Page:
"But God is my Lord, and I will not associate any with my Lord." But the Kazi tells us in his commentary that in some copies the passage reads thus,

"But God is my Lord; but we are not God; He only is our Lord." Comment on this extraordinary corruption of the Quranic text would be superfluous. The reader may judge for himself.

Another serious wilful corruption of the Quran is made evident by Kazi Baizawi's comment on verse 38 of Sura Y.S. The passage alluded to runs thus, "And the sun hasteneth to his place of rest." No educated Muslim believes that the sun moves by day, and rests during the time we call night; but a liberal view of this passage would suggest that it simply speaks in popular language, and does not attempt to impart scientific truth. But some zealous followers of the prophet, not content with this explanation and seeking to remove a fancied imperfection from the pages of the Quran, have adopted the drastic expedient of adding a word to the passage. Thus Baizawi informs us that in some copies of the Quran the word "No" is added in this place, so that the meaning becomes: the sun has no place of rest!

Before we conclude this chapter we shull give yet one more example of the corruption of the text of the Quran as furnished by Kazi Baizawi. In the first verse of Bura Kamar the current Quran reads,

"The hour approacheth ; and the moon hath been split in sunder." It is well known that controversy long and bitter has taken place between different sections of Muslims over the meaning of this passage. Some affirm that we have here clear testimony to a wonderful miracle performed by Muhammad in the splitting of the moon. Others, instead, contend that the whole passage has a future signification, and that all that the passage teaches is that at the judgment day the moon will be split asunder. What was needed to make the passage undoubtedly refer to a past event was the addition of some word having that meaning. Now, strange to relate, Baizawi tells us that precisely this has taken place and in some copies the word "now" or "just now" appears; so that the passage reads "the moon has now been split asunder." Is it not clear as the day that some Muhammadan controversialists, in order to fortify their own opinion, and at the same time glorify the prophet, have here inserted in their copies of the Quran this word ? If this inference, to which we are surely shut up, he correct, does not the whole incident throw a lurid light on the treatment to which the scriptures of Islam have been subjected in the past; and does it not show the baselessness of the extravagant claims which are sometimes made by Muslims regarding the integrity of the Quranic text? Examples similar to those given above could be multiplied. Space, however, will not permit of further illustration here. We have shown enough to prove to every unprejudiced and open-minded reader that the Quran has been greatly corrupted, and that Sunni and Shiah alike agree in affirming that numerous differences exist in different copies. Many reliable scholars even admit that in many cases the text of the Quran has been wilfully corrupted by unscrupulous Muslims. Thus Baizawi, Malam and Abul Fida all refer to one such person Abdulla-ibn-Zaid-ibn Sarih by name. He was, they tell us, an amanuensis of the prophet, and used to maliciously alter various passages of the Quran. But not only is the text of the Quran, as it exists to-day, open to serious doubt; and not only do innumerable varieties of reading exist with respect to the present text; but we shall now proceed to prove from reliable Muhammadan sources that large portions of the original Quran are missing altogether from the present copies; that, in fact, the present Quran only represents a portion - and that corrupted - of the original book which was delivered by Muhammad to his followers.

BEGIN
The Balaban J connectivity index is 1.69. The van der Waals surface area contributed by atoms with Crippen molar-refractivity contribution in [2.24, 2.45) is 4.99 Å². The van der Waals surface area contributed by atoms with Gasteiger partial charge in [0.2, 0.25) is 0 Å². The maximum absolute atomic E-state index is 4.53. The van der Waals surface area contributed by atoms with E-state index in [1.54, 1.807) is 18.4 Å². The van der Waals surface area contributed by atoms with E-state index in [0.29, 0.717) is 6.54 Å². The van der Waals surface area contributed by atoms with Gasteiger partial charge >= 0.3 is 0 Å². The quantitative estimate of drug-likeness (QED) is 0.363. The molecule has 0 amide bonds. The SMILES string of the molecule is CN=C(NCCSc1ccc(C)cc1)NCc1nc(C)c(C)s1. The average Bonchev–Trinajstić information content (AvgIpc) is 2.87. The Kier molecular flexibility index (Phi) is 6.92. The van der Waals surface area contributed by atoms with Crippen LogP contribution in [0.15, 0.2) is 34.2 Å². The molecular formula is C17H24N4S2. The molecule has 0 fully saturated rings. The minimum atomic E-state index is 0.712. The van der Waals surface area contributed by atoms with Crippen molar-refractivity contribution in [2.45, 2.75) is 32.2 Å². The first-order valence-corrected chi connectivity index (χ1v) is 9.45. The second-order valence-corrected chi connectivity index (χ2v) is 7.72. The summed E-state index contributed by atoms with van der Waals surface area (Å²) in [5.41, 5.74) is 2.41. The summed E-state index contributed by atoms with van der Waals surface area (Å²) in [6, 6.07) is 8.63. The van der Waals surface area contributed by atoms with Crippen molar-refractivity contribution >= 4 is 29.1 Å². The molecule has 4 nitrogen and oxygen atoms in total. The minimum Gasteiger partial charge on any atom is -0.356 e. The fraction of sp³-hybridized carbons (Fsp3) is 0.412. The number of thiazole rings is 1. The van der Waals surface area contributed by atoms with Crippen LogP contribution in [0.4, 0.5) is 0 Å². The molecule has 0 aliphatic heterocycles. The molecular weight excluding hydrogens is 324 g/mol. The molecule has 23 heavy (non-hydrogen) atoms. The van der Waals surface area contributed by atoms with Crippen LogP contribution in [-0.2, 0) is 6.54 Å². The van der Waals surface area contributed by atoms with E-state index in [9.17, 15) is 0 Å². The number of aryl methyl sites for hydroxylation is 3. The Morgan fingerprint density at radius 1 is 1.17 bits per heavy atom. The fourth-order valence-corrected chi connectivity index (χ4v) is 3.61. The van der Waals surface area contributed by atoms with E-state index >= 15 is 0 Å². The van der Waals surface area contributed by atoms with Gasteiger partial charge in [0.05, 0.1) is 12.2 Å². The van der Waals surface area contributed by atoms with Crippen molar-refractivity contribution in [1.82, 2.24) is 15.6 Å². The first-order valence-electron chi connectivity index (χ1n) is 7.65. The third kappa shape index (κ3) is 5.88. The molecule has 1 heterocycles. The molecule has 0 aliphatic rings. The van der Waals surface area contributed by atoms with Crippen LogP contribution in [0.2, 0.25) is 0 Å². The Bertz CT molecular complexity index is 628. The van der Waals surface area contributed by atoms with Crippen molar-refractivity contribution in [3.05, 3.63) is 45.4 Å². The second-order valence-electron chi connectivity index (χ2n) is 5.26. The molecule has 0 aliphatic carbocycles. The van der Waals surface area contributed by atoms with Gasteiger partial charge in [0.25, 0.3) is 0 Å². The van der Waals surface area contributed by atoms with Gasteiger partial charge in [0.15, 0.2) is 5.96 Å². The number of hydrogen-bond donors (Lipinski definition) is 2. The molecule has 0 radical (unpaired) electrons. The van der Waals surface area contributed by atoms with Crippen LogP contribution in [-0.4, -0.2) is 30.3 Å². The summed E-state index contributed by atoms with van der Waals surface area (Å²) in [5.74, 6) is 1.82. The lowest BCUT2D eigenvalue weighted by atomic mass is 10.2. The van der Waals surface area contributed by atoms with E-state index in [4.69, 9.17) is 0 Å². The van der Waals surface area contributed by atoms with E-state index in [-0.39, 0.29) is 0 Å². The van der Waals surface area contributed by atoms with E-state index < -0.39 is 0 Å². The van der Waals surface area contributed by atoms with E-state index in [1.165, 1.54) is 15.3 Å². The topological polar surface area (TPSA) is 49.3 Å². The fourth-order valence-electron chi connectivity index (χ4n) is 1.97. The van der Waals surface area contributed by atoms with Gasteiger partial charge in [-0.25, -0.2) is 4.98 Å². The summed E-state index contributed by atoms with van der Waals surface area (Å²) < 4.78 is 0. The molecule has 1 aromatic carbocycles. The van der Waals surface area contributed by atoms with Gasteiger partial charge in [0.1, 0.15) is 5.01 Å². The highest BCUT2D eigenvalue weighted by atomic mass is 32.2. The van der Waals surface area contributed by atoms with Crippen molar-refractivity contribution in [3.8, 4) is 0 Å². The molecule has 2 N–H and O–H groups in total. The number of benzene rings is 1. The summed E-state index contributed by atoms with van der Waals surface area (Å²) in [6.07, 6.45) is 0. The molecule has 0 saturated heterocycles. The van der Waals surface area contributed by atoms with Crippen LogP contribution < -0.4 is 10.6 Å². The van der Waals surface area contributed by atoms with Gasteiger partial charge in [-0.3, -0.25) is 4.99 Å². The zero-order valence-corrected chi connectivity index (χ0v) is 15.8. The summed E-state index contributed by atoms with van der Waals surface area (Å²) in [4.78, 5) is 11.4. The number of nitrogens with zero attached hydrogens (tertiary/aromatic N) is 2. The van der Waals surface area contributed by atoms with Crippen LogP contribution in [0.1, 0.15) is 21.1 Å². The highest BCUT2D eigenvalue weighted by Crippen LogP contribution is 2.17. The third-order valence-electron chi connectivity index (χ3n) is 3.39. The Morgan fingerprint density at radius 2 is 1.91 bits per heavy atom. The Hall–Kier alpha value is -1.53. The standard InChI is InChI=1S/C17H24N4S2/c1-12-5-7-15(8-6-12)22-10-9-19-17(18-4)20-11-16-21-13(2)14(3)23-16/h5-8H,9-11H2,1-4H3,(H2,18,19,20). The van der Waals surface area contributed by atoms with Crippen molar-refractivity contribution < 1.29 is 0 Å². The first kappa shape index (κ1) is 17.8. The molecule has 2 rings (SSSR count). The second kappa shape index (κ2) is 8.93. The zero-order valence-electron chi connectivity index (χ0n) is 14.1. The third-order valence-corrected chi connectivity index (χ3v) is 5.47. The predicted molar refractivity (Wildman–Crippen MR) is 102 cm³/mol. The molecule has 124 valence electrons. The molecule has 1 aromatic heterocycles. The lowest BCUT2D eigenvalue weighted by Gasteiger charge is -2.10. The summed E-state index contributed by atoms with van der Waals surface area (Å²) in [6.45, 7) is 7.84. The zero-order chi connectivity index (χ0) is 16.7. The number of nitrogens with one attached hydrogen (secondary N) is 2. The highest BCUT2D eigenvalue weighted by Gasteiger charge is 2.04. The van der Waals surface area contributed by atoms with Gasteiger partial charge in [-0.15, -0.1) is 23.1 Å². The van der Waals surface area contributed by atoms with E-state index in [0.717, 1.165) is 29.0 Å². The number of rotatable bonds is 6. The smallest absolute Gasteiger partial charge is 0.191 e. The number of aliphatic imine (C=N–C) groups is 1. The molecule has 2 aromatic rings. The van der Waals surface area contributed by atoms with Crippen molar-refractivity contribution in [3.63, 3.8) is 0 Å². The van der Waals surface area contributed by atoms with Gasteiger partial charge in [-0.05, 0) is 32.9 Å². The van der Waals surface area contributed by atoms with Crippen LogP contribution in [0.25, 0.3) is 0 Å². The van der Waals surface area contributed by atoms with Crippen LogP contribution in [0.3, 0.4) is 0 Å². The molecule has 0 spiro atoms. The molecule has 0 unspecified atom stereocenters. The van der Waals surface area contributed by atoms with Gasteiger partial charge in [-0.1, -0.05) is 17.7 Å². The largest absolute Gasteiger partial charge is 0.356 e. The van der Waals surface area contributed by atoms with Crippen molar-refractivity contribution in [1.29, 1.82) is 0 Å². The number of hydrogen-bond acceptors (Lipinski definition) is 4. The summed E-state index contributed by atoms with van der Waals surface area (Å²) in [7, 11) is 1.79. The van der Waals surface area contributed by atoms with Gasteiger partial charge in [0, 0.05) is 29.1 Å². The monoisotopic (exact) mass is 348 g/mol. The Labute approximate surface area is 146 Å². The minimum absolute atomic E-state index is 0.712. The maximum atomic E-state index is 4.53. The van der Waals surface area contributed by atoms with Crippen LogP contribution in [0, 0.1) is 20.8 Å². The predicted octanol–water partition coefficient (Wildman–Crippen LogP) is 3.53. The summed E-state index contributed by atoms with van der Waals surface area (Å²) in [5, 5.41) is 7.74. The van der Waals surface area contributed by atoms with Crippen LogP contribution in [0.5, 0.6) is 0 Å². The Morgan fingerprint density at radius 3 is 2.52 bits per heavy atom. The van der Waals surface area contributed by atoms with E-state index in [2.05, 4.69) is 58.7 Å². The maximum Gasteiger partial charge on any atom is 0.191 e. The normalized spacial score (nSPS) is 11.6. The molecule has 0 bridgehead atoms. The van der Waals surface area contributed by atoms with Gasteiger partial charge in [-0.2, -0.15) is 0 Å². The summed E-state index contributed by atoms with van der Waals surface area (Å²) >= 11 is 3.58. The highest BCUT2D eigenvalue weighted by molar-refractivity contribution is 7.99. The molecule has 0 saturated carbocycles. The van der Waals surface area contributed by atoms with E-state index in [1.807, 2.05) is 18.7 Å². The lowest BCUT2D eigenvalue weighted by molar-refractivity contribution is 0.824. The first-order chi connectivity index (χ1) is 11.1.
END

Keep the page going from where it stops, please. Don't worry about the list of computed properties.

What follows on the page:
The Quran in Islam [Table of Contents]

Click to View